Tiny wireless Geiger counter detects radiation
A postage stamp-sized Geiger counter, placed unobtrusively in a stadium, subway, mall or other large public space, could detect radiation and determine whether it's a harmful source, like a dirty bomb.
The hope is the small device eventually will replace the bulky, individually operated units now in use, says a University researcher who helped develop the Geiger counter.
Yogesh Gianchandani, professor of electrical engineering and computer science and of mechanical engineering, says the tiny Geiger counter is wireless, so that many can be used in a network to blanket large spaces and communicate information to a central monitoring source.
The project unfolded over several years, says Gianchandani, and many students and collaborators who have come and gone through his lab contributed significantly to the project.
Geiger counters rely on electrical discharges that happen when gas sealed inside the device comes in contact with radiation, which creates electrons and ions that break down the gas to produce a signal that the Geiger can read. The first major developments in the project happened several years ago when then-post-doctoral researcher Chester Wilson and Gianchandani figured out how to shrink the device from the size of a breadbox to a wristwatch.
They scaled down a traditional Geiger counter, enclosing the gas in silicon and glass microstructure. Wilson also led the way in developing a means to differentiate between harmful and non-harmful sources or radiation. One problem with radiation detection, says Gianchandani, is that there isn't an easy way to pinpoint the chemical nature of the source of radiation.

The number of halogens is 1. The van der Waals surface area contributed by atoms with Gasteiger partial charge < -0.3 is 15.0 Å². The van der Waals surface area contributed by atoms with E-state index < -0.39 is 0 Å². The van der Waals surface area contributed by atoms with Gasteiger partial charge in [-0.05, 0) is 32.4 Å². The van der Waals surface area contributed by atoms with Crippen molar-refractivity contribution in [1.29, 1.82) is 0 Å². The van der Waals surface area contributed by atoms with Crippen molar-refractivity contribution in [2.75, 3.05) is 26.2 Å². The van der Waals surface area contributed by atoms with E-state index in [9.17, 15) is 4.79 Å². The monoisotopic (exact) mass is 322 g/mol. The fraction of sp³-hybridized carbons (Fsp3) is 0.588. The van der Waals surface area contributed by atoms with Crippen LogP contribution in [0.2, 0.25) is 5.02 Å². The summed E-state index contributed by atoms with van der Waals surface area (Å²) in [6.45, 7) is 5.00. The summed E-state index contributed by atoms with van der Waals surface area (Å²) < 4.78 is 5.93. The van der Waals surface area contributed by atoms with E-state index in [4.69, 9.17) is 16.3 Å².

"There are things that are mildly radioactive but are completely harmless," he says. Other materials are more dangerous, for example Strontium 90, which is a byproduct of nuclear waste and is stored by the body in our bones.
Then-undergrad Christine Eun assumed the project in spring 2004 after Wilson left for an assistant professorship at Louisiana Tech University. Working with Gianchandani and Ranjit Gharpurey, then-assistant professor of electrical engineering and computer science, Eun discovered that because of the structure of Wilson's micro-Geiger counter, the discharges produced radio frequency spectra that could be picked up by her ordinary clock radio.U+00C2U+00A0
Eun stood in her office and listened. What sounded like bacon sizzling on the radio actually was the radio frequency signal generated by the electrical discharges of the micro Geiger.
In the latest work, Eun incorporated permanent magnets onto the device, and that increased the signal strength so it's well within the range for broadband wireless communication. This capability means that the micro-Geiger counter can be networked over large spaces, and can communicate back to a central monitoring station.
"In the longer term, we hope to use it in a variety of applications," Eun says.
Eventually, the hope is to build these networks in large public places.
"We could cover a wide area with these small devices so you don't have to have one person going around scanning everything," she says.
Funds from the National Science Foundation Engineering Research Center in Wireless Integrated Microsystems support the research.